Author: Andrew Smith
Rating: ★★★★ 1/2
Synopsis: Finn Easton sees the world through miles instead of minutes. It’s how he makes sense of the world, and how he tries to convince himself that he’s a real boy and not just a character in his father’s bestselling cult-classic book. Finn has two things going for him: his best friend, the possibly-insane-but-definitely-excellent Cade Hernandez, and Julia Bishop, the first girl he’s ever loved.
Then Julia moves away, and Finn is heartbroken. Feeling restless and trapped in the book, Finn embarks on a road trip with Cade to visit their college of choice in Oklahoma. When an unexpected accident happens and the boys become unlikely heroes, they take an eye-opening detour away from everything they thought they had planned—and learn how to write their own destiny.
Huge thank you to Simon & Schuster and Edelweiss for this ARC!
I had a hard time with Grasshopper Jungle when I tried to read it earlier this year. It struggled to keep me engaged and I felt so lost reading it. However, I didn’t want to give up on Andrew Smith’s books because I’ve heard so many amazing things about his work and characters, and I’m happy to say that 100 Sideways Miles may have been the right book for me to start with.
I loved Finn’s narration throughout the story. He had such a genuine tone of voice and he’s very sweet and dweeby. Furthermore he always tries to be a good person even when things go sour, and he gets a lot of my sympathy considering the variety of embarrassing situations he faces throughout the story. His feelings for Julia were also so sweet and boyish, and I think that’s why I loved his character so much. He is very much what you expect from a teenage boy and he felt real despite this novel having moments that felt like the film “Stranger than Fiction.”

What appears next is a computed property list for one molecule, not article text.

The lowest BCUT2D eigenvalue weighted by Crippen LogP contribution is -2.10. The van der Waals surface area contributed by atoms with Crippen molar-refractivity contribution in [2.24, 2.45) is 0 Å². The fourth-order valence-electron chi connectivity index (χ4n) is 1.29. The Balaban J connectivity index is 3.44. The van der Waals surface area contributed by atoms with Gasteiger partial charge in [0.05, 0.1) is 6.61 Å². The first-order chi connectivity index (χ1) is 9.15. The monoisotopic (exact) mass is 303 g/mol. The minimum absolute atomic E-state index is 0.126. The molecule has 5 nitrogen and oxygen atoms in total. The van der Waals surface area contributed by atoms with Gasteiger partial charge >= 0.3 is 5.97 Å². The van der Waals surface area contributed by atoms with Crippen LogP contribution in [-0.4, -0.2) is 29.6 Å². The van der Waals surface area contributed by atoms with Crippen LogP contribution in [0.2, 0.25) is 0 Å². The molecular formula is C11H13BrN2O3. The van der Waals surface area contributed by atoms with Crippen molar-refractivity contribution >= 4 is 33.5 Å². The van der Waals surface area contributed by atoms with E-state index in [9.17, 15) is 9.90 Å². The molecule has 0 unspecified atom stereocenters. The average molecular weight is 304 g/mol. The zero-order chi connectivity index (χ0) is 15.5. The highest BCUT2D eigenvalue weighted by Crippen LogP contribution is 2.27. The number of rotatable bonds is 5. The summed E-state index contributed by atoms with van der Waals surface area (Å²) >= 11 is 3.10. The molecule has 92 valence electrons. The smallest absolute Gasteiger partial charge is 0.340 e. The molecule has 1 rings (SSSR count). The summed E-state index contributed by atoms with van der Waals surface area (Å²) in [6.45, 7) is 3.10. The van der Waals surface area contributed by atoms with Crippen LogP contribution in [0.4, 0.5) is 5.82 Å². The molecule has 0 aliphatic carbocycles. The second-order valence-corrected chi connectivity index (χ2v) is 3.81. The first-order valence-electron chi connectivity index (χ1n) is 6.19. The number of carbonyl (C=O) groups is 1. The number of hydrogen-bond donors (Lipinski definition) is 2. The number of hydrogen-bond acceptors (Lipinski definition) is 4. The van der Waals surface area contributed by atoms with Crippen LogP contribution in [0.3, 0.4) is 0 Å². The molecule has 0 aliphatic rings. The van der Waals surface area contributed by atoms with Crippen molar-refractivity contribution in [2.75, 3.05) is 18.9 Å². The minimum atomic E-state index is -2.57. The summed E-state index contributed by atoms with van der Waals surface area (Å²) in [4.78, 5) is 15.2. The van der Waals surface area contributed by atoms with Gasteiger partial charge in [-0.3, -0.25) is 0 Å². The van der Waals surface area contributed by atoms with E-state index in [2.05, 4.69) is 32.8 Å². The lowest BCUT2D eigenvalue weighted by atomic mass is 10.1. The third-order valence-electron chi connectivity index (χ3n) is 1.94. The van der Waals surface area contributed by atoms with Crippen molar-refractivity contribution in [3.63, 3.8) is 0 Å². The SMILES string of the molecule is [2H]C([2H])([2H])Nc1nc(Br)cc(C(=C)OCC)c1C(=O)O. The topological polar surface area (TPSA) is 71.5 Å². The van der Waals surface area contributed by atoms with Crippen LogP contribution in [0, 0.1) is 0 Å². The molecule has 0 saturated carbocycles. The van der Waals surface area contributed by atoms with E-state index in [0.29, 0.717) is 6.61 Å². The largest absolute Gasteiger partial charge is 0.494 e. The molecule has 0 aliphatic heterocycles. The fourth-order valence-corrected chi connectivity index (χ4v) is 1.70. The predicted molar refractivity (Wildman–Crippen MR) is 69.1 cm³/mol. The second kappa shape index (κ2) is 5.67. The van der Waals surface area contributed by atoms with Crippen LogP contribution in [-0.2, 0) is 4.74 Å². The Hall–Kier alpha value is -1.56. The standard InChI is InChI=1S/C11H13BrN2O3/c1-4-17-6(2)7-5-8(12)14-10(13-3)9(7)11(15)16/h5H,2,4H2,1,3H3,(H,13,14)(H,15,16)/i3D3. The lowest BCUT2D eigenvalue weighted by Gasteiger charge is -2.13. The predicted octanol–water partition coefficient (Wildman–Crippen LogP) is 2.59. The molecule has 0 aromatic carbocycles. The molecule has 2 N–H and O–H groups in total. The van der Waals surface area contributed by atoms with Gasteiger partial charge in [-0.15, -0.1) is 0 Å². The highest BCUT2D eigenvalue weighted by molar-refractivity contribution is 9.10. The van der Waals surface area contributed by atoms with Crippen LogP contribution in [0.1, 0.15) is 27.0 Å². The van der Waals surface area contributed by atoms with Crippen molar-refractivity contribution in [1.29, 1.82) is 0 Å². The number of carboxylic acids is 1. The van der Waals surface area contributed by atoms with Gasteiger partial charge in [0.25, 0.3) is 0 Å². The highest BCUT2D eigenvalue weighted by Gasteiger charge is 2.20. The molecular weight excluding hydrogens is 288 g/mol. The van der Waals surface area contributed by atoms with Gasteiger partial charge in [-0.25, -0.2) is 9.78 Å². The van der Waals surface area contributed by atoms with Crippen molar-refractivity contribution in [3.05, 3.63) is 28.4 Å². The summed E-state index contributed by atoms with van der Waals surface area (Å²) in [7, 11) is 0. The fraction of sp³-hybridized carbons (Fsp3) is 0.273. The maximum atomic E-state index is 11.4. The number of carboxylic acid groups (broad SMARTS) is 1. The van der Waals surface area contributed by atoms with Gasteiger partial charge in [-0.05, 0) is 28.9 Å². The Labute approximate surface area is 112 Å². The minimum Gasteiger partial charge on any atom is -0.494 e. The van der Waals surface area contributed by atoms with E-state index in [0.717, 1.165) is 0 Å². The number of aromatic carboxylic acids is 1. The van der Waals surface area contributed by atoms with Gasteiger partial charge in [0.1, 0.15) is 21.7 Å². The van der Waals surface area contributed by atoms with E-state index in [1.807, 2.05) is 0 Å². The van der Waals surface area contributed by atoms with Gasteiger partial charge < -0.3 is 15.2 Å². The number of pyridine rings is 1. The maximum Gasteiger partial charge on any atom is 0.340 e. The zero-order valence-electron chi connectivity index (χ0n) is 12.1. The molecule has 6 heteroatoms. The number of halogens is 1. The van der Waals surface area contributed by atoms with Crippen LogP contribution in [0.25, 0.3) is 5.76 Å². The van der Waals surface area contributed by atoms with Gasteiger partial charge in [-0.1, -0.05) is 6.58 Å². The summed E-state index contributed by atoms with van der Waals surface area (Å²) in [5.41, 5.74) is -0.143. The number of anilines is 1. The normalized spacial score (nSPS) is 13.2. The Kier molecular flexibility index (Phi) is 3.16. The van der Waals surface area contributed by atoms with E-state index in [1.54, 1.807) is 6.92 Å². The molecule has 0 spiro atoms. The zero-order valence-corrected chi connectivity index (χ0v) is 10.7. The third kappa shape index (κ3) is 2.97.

Cade Hernandez was also an amazing character and some of his moments really tugged my heartstrings. Smith has a way of making these wonderfully realistic characters who are easy for the reader to cling to (particularly in this story) and I was so invested in everyone’s storylines. I was so sad when Julia moved away because it was like you could see the cracks in Finn’s heart! I just found myself loving a lot of how these characters were thinking and feeling throughout.
This is a book made of feelings, and it’s amazing because of it. It’s hard not to be emotionally and physically invested in this book. These characters really share themselves with the reader in ways some YA books just don’t understand or do. You want to care about these characters, you want to hope for the best for them, even when life is shit.
This book is something I feel like a lot of people will connect with, even unexpectedly. I had such low expectations and I was worried I wasn’t going to enjoy this book at all, so I was so happy to be wrong in this case because these characters are just so memorable that after I finished it, I was sad to let them go.